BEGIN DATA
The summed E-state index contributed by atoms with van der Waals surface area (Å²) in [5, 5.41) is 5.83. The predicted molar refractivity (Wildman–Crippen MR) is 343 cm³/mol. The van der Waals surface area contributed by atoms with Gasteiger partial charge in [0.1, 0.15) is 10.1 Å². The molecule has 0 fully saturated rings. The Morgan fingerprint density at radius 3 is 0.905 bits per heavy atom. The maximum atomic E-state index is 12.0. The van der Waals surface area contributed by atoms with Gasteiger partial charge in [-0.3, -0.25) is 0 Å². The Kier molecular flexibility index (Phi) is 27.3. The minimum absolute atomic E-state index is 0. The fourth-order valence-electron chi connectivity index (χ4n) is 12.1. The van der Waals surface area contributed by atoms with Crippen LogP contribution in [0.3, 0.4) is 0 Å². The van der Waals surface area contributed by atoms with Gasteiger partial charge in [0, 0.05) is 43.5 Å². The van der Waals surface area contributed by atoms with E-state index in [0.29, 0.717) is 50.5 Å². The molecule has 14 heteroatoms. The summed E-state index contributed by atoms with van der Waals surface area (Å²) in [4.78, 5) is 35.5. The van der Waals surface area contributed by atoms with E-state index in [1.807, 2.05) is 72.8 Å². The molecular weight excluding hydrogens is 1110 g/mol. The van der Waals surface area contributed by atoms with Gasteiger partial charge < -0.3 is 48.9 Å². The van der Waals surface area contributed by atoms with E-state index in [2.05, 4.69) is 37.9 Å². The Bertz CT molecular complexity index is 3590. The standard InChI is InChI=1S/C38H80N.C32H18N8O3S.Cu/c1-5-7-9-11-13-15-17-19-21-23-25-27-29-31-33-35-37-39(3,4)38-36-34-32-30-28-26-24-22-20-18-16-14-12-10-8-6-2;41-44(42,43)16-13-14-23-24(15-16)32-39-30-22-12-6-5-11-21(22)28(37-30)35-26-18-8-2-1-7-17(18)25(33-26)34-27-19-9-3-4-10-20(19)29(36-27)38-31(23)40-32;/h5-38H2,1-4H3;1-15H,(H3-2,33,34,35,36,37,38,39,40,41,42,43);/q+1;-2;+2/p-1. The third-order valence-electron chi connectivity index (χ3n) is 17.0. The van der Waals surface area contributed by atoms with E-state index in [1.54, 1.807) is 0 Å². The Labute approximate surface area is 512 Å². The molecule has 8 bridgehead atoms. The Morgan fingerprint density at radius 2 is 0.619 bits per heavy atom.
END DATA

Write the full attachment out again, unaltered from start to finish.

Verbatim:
The summed E-state index contributed by atoms with van der Waals surface area (Å²) in [5, 5.41) is 5.83. The predicted molar refractivity (Wildman–Crippen MR) is 343 cm³/mol. The van der Waals surface area contributed by atoms with Gasteiger partial charge in [0.1, 0.15) is 10.1 Å². The molecule has 0 fully saturated rings. The Morgan fingerprint density at radius 3 is 0.905 bits per heavy atom. The maximum atomic E-state index is 12.0. The van der Waals surface area contributed by atoms with Gasteiger partial charge in [-0.3, -0.25) is 0 Å². The Kier molecular flexibility index (Phi) is 27.3. The minimum absolute atomic E-state index is 0. The fourth-order valence-electron chi connectivity index (χ4n) is 12.1. The van der Waals surface area contributed by atoms with Crippen LogP contribution in [0.3, 0.4) is 0 Å². The van der Waals surface area contributed by atoms with Gasteiger partial charge in [0, 0.05) is 43.5 Å². The van der Waals surface area contributed by atoms with E-state index in [0.29, 0.717) is 50.5 Å². The molecule has 14 heteroatoms. The summed E-state index contributed by atoms with van der Waals surface area (Å²) in [4.78, 5) is 35.5. The van der Waals surface area contributed by atoms with E-state index in [1.807, 2.05) is 72.8 Å². The molecular weight excluding hydrogens is 1110 g/mol. The van der Waals surface area contributed by atoms with Gasteiger partial charge < -0.3 is 48.9 Å². The van der Waals surface area contributed by atoms with E-state index in [2.05, 4.69) is 37.9 Å². The Bertz CT molecular complexity index is 3590. The standard InChI is InChI=1S/C38H80N.C32H18N8O3S.Cu/c1-5-7-9-11-13-15-17-19-21-23-25-27-29-31-33-35-37-39(3,4)38-36-34-32-30-28-26-24-22-20-18-16-14-12-10-8-6-2;41-44(42,43)16-13-14-23-24(15-16)32-39-30-22-12-6-5-11-21(22)28(37-30)35-26-18-8-2-1-7-17(18)25(33-26)34-27-19-9-3-4-10-20(19)29(36-27)38-31(23)40-32;/h5-38H2,1-4H3;1-15H,(H3-2,33,34,35,36,37,38,39,40,41,42,43);/q+1;-2;+2/p-1. The third-order valence-electron chi connectivity index (χ3n) is 17.0. The van der Waals surface area contributed by atoms with E-state index in [1.54, 1.807) is 0 Å². The Labute approximate surface area is 512 Å². The molecule has 8 bridgehead atoms. The Morgan fingerprint density at radius 2 is 0.619 bits per heavy atom.